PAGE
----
Forever Catholic

It’s understood that if you were ever Catholic, especially in the sense of having been confirmed, then you will always be Catholic in the eyes of the Church.  Even if you don’t want to be.

I grew up in a Catholic family.  I haven’t been in a church in many years, and I have no intention of returning, aside from a wedding or a funeral.  I remember having doubts when I was confirmed, but really, what 16 year old is going to tell her parents that?  Not me.  At that time, I had an issue with the whole idea that it was a mortal sin to not go to Mass on Sunday (yes, I’m aware that there’s no longer a distinction between venial and mortal sins, but when you’re being told you’ll go to hell if you skip Mass once, it leaves an impression).  I just couldn’t wrap my head around the idea that God was willing to condemn you because you missed one Sunday.  This is where catechism class failed miserably.  There’s no questioning.  Things just are.  Which is a problem for me, because I question.

By the time I was a young adult, I questioned a lot more.  Homosexuality.  Abortion.  Excommunication despite the “love the sinner, hate the sin” motto.  This was also about the time that the molestation scandal broke wide open, and the idea that the Church actively covered that up and shielded its priests… I still don’t have words for that.  I gradually stopped attending Mass.  It wasn’t a conscious decision, but it wasn’t hard.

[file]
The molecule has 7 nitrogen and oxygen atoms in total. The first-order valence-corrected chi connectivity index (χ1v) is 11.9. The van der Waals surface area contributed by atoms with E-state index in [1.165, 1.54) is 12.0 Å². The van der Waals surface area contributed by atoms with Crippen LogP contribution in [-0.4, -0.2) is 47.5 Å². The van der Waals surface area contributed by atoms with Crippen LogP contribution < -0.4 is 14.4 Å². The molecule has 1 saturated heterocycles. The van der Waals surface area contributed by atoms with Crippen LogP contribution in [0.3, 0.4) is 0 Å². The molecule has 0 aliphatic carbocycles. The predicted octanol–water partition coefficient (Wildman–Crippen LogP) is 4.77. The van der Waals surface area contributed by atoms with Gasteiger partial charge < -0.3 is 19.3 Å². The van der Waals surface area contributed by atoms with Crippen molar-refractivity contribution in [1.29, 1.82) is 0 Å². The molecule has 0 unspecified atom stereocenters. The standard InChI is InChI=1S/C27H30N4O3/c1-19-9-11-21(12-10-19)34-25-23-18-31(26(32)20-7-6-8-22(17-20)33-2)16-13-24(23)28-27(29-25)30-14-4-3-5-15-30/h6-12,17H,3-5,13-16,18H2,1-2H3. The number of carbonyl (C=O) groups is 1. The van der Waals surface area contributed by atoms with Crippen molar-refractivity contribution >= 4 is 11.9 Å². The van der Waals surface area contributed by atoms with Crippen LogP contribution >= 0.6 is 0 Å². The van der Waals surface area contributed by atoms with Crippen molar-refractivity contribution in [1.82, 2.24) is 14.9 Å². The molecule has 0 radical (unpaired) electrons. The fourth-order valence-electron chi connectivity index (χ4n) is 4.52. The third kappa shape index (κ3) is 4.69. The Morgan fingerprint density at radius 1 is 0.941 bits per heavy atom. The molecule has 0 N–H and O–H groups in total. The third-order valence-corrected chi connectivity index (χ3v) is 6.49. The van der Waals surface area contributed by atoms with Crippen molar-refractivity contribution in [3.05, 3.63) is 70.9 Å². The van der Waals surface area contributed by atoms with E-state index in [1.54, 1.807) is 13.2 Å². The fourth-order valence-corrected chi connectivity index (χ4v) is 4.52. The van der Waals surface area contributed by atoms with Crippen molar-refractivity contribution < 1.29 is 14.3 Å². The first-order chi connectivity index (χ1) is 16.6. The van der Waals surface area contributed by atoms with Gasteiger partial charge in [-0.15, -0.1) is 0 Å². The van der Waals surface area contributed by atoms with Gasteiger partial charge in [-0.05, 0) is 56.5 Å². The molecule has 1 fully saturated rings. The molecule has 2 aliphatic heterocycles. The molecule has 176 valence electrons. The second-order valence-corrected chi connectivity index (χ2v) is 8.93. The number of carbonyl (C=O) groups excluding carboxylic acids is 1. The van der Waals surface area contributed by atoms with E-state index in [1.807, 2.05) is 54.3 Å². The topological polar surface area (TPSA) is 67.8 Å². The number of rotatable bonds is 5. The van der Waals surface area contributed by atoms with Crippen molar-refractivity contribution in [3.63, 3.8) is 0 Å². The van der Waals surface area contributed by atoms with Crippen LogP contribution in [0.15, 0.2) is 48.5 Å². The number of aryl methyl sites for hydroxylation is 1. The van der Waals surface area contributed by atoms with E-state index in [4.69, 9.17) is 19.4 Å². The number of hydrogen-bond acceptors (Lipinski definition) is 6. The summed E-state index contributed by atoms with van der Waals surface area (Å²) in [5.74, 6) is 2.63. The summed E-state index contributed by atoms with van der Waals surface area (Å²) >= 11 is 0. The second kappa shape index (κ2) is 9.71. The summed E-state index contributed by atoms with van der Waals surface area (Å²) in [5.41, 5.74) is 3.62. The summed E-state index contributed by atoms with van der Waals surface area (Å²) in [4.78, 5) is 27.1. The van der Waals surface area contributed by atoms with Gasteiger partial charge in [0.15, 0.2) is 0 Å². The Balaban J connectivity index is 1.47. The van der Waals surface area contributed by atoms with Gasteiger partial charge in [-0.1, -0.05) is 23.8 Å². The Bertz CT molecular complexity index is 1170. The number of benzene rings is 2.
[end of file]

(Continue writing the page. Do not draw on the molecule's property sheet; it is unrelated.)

I married outside of the Church.  I don’t care if someone’s gay, or whom they want to marry.  I think abortion can sometimes be the right decision.  I don’t understand the point of excommunicating someone because they got divorced and remarried.  I especially don’t understand the necessity to confess a sin like abortion to a bishop instead of a priest. Public shaming?  No thanks.  Besides the tidbit that I don’t consider abortion a sin.

I know lots of people disagree with the Catholic Church, but still attend Mass.  I can’t.  I try not to be hypocritical, and that just feels like a big form of hypocrisy to me.  Please note, ME.  Your mileage may vary.

I still believe in God. I pray when I feel the need.  I think I still believe in Jesus, so I’m okay with the Christian label.  I don’t attend church.  I haven’t felt the need to, really.  My kids have been raised in a mostly secular (gasp!) lifestyle.  I answer their questions about religion.  I give them the information and let them decide what to do with it.  If they choose to attend church, or become Buddhist, or explore Wicca, that will be their choice.  As it should be.

I’m pretty sure my mom still prays for me to “find my way back.”  I met my parents’ priest during my trip to Kentucky last month.  That was interesting, lol.  Lightning didn’t strike, so I guess it’s all good.

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